Pakistan has kept 12,000-14,000 fully trained Kashmiri militants in reserve and would use them, if needed, in a war with India, according to a former militant commander.
The unidentified commander, who enjoyed military patronage, said Pakistan's military is still training militants to carry out proxy wars in Kashmir and Afghanistan, the New York Times reported. "Pakistan has 12,000 to 14,000 fully trained Kashmiri fighters, scattered throughout various camps in Pakistan, and is holding them in reserve to use if needed in a war against India," he was quoted as saying.
The commander also said that militant groups like Lashkar-e-Taiba, Harkat-ul-Mujahideen and Hizbul Mujahideen are run by religious leaders, with the Pakistani military providing training, strategic planning and protection to them.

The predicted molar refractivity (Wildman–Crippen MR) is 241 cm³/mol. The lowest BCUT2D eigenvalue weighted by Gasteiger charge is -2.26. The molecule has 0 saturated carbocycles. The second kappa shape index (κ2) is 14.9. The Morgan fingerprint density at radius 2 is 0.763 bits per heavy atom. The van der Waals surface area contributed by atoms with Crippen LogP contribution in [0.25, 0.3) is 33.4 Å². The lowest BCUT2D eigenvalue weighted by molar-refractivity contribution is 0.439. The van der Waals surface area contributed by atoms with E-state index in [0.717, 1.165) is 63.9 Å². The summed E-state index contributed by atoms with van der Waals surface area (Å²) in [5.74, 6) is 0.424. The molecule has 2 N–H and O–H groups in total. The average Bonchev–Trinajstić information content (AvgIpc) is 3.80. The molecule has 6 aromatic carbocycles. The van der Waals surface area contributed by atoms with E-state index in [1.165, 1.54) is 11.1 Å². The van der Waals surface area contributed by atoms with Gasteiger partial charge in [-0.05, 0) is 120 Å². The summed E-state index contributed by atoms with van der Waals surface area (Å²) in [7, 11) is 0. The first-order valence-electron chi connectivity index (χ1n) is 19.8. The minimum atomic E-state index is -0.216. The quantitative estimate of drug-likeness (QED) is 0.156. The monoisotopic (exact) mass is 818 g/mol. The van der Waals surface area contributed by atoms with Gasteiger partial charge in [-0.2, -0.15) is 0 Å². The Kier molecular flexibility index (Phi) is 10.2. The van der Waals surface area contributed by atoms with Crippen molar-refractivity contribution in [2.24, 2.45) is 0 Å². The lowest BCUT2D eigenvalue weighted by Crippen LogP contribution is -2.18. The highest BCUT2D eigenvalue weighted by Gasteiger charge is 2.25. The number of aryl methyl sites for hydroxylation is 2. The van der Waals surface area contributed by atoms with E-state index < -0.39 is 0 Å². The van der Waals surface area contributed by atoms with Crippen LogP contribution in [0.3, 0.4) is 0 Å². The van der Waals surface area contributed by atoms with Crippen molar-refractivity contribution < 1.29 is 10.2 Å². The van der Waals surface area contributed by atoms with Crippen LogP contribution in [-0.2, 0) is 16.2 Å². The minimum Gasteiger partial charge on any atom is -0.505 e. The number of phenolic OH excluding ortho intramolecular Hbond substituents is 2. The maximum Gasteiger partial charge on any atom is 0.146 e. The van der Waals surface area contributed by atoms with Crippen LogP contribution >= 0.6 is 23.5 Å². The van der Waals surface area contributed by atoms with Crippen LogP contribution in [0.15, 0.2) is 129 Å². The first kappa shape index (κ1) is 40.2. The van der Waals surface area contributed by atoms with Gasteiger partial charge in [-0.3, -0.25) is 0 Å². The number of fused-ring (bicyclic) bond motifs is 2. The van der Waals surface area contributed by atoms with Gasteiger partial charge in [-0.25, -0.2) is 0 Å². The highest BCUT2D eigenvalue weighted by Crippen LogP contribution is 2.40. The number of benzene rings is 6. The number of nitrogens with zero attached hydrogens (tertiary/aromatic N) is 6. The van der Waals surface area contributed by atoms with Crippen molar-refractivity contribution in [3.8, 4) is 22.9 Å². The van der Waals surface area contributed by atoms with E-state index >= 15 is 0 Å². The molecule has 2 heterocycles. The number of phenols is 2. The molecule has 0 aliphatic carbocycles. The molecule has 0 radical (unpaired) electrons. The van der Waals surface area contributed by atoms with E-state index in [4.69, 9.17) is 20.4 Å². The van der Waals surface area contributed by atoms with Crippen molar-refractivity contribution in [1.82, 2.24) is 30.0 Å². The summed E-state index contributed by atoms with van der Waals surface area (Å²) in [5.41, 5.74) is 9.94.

"There are two bodies running these affairs: 'mullahs' and retired Generals," he said and named a number of former military officials involved in the programme, including ex-chiefs of the intelligence service and other former Generals.
"These people have a very big role still," he said. Over the years, he estimated that he personally trained up to 4,000 militants. He fought and trained other militants in Kashmir, Bosnia, Chechnya and Afghanistan, the report said. The entire enterprise was supported by the Pakistani military and executed by Pakistani militant groups, he said.
The former militant commander was paid by a wing of the ISI, the paper said. Fighters were paid about $50 a month, he was quoted as saying, and commanders about $500.